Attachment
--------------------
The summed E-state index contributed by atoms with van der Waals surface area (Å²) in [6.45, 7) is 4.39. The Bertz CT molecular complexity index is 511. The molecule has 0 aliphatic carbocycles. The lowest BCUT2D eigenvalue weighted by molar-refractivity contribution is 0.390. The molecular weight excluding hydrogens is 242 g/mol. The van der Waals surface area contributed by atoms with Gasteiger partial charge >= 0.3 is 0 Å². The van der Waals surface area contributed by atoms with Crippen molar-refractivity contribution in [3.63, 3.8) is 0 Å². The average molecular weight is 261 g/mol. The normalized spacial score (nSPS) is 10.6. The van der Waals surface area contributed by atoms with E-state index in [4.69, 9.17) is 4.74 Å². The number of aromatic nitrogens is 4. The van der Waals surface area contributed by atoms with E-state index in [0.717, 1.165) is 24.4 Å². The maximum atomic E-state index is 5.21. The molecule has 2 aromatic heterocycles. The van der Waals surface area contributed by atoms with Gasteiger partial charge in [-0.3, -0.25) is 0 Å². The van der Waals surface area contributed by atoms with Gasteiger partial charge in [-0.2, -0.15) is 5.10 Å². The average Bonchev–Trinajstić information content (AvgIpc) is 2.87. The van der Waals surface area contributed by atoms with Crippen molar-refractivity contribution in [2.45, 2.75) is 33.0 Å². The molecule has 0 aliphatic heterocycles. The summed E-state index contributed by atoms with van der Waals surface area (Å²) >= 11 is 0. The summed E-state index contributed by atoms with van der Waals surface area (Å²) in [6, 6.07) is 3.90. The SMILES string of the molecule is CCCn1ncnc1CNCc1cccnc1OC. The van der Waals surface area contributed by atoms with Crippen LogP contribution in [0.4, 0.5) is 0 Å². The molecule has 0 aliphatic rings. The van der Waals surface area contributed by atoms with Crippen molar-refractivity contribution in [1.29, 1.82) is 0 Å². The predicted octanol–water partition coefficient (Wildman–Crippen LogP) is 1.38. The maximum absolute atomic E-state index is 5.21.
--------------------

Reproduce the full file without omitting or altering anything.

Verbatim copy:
The summed E-state index contributed by atoms with van der Waals surface area (Å²) in [6.45, 7) is 4.39. The Bertz CT molecular complexity index is 511. The molecule has 0 aliphatic carbocycles. The lowest BCUT2D eigenvalue weighted by molar-refractivity contribution is 0.390. The molecular weight excluding hydrogens is 242 g/mol. The van der Waals surface area contributed by atoms with Gasteiger partial charge >= 0.3 is 0 Å². The van der Waals surface area contributed by atoms with Crippen molar-refractivity contribution in [3.63, 3.8) is 0 Å². The average molecular weight is 261 g/mol. The normalized spacial score (nSPS) is 10.6. The van der Waals surface area contributed by atoms with E-state index in [4.69, 9.17) is 4.74 Å². The number of aromatic nitrogens is 4. The van der Waals surface area contributed by atoms with E-state index in [0.717, 1.165) is 24.4 Å². The maximum atomic E-state index is 5.21. The molecule has 2 aromatic heterocycles. The van der Waals surface area contributed by atoms with Gasteiger partial charge in [-0.3, -0.25) is 0 Å². The van der Waals surface area contributed by atoms with Gasteiger partial charge in [-0.2, -0.15) is 5.10 Å². The average Bonchev–Trinajstić information content (AvgIpc) is 2.87. The van der Waals surface area contributed by atoms with Crippen molar-refractivity contribution in [2.45, 2.75) is 33.0 Å². The molecule has 0 aliphatic heterocycles. The summed E-state index contributed by atoms with van der Waals surface area (Å²) >= 11 is 0. The summed E-state index contributed by atoms with van der Waals surface area (Å²) in [6, 6.07) is 3.90. The SMILES string of the molecule is CCCn1ncnc1CNCc1cccnc1OC. The van der Waals surface area contributed by atoms with Crippen LogP contribution in [0.4, 0.5) is 0 Å². The molecule has 0 aliphatic rings. The van der Waals surface area contributed by atoms with Crippen molar-refractivity contribution in [1.29, 1.82) is 0 Å². The predicted octanol–water partition coefficient (Wildman–Crippen LogP) is 1.38. The maximum absolute atomic E-state index is 5.21.